Graveyard Gravey

Working the graveyard shift. Not much to say about the shift itself, other than it is at night, and it is very quiet, plus no micro-management staff hovering over your every shoulder. The new employment is non-union–I say this in the sense that although I have worked in union shops, but I have also worked in shops that pretend they are a union, but they only present themselves that way as to give the impression of giving employee those rights when in fact it is the farthest thing from the truth. Perhaps the best way to sum it all up is to talk about the positives, and say that I have not found any overly outstanding negative points that raised any red flags.

The most encouraging comment that I have ever heard from any employee came from one the of lead employees who seemed to the veteran of the shift was, “there is no, or hardly any, back-stabbing, bullying, fearmongering, politics, vindictive attitudes, (and so on), in the building.” He went on to say that everyone gets along very well, this is mostly due to the fact that there is no completion between any one. A very bold statement from any employee, and especially from within a America owned corporation! But proof is in the time spent there, as I have never worked in workplace that was free of such B.S.

Unlike other places that I have worked, this company seems to have (seemly) eliminated these negative aspects of competition amongst the workers. Nepotism, I believe is the biggest one of them all, and this company has even made a policy against it, calling it a conflict of interest of the corporation. Although this employer says that they do not place advancement over seniority, then the other side of the coin would be that this is a meritocracy style of advancement–hard to say at this time. Lastly, the harassment and bullying policy. The proof is in the actions that I observe, and again that can only be judged over time as to whether this employer lives up to its words. Many employers that I have worked under in the past have failed miserably from all of these types of behaviours. If this employer has achieved what they say in writing, then I may have found something close to utopia.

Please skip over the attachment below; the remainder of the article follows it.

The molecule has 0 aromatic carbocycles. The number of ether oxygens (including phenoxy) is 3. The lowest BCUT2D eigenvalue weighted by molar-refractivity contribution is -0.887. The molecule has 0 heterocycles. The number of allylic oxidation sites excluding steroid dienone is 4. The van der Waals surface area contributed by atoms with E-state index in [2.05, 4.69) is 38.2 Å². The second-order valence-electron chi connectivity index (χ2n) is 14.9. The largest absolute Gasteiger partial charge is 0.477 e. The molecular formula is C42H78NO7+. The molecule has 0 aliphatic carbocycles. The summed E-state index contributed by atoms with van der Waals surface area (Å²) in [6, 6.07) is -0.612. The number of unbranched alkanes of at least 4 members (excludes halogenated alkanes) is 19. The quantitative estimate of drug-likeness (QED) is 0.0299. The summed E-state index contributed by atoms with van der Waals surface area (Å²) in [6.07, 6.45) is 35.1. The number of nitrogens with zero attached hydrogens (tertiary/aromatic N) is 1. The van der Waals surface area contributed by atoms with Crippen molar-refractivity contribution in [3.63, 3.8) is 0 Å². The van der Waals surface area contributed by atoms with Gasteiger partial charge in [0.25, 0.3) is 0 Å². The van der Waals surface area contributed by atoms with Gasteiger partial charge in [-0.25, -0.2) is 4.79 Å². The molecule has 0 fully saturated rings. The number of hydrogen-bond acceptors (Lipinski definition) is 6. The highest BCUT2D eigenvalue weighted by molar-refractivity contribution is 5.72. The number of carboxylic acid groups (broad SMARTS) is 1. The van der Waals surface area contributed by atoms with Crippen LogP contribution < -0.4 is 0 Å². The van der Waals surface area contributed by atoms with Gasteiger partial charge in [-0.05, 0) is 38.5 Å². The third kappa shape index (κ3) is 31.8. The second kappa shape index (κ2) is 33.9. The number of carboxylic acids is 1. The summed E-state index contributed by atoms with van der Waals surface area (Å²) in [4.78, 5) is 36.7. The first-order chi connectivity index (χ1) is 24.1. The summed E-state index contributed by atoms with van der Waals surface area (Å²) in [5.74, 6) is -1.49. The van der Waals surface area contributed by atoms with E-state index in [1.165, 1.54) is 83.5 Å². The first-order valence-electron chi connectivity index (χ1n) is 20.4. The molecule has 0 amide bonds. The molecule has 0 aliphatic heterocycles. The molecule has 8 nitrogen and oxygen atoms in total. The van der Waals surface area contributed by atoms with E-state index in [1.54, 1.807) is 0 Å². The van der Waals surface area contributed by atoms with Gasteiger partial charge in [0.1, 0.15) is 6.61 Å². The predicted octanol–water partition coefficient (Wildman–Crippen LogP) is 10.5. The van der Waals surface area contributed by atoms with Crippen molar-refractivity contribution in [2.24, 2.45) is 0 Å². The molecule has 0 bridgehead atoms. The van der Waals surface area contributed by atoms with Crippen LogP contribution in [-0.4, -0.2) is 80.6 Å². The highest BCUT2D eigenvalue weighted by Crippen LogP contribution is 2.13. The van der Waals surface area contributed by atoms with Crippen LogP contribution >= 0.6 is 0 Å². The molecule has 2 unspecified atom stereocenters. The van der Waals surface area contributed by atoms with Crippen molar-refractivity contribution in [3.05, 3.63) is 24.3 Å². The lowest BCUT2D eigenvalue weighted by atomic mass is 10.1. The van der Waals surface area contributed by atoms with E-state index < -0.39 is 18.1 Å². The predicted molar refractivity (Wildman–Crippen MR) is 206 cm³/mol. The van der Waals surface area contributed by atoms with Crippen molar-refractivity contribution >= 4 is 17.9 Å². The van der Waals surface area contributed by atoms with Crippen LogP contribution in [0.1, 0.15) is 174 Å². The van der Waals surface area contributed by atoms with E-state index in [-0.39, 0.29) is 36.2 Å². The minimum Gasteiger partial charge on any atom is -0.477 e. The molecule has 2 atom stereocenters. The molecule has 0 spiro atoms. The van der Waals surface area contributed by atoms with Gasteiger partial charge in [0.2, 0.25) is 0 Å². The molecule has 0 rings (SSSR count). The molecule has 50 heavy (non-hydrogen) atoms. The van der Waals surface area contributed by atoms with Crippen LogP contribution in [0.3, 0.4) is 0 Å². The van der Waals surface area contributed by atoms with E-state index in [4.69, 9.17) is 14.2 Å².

Today, (or last night) was a honeymoon period of being shown the ropes, and being taught what my duties are. I mostly finished up what I could not complete during my orientation classes, so that was the first four hours of the shift, and after that I did clean up, bailing cardboard and garbage, then lots of sweeping.

I did find out why I was hired, and chosen above so many others who submitted their resumes: education, skills and scoring the highest on their aptitude test. They need thinkers, the ability to write reports, and take in huge amounts of data. The most highly coveted skills are mobile equipment operators–and they need operators desperately, but they come attached with a very leading edge inventory control system (ISC) which took me about a day to figure out. Many have walked away from these positions, not because they cannot drive, but because of operating the ISC, while driving. And of course that big one: tardiness. They have issues with tardiness, or more so with “no-shows” and “sick-time.” I think this is partly due to the nature of the business they are in, as shifts are staggered and days are inconsistent over time due to scheduling of peak customer times and volumes.

Overall, I am very excited, and very happy to be working again. More to come in later posts about this new adventure!

3 Thoughts on “Graveyard Gravey

  1. I’m happy for you Tom ! Glad that your job is going well. If you will get along with working nights you will do just fine !

  2. Thanks Dan,

    Working nights doesn’t seem to be that much of a problem for me–I’m adapting quite well. The job requires lots of walking and standing, so I have very sore feet, but I can live with that.

    Now I wish they would pay me more, then I may consider staying with them. I am still searching.

  3. great !
    Always look for another job !

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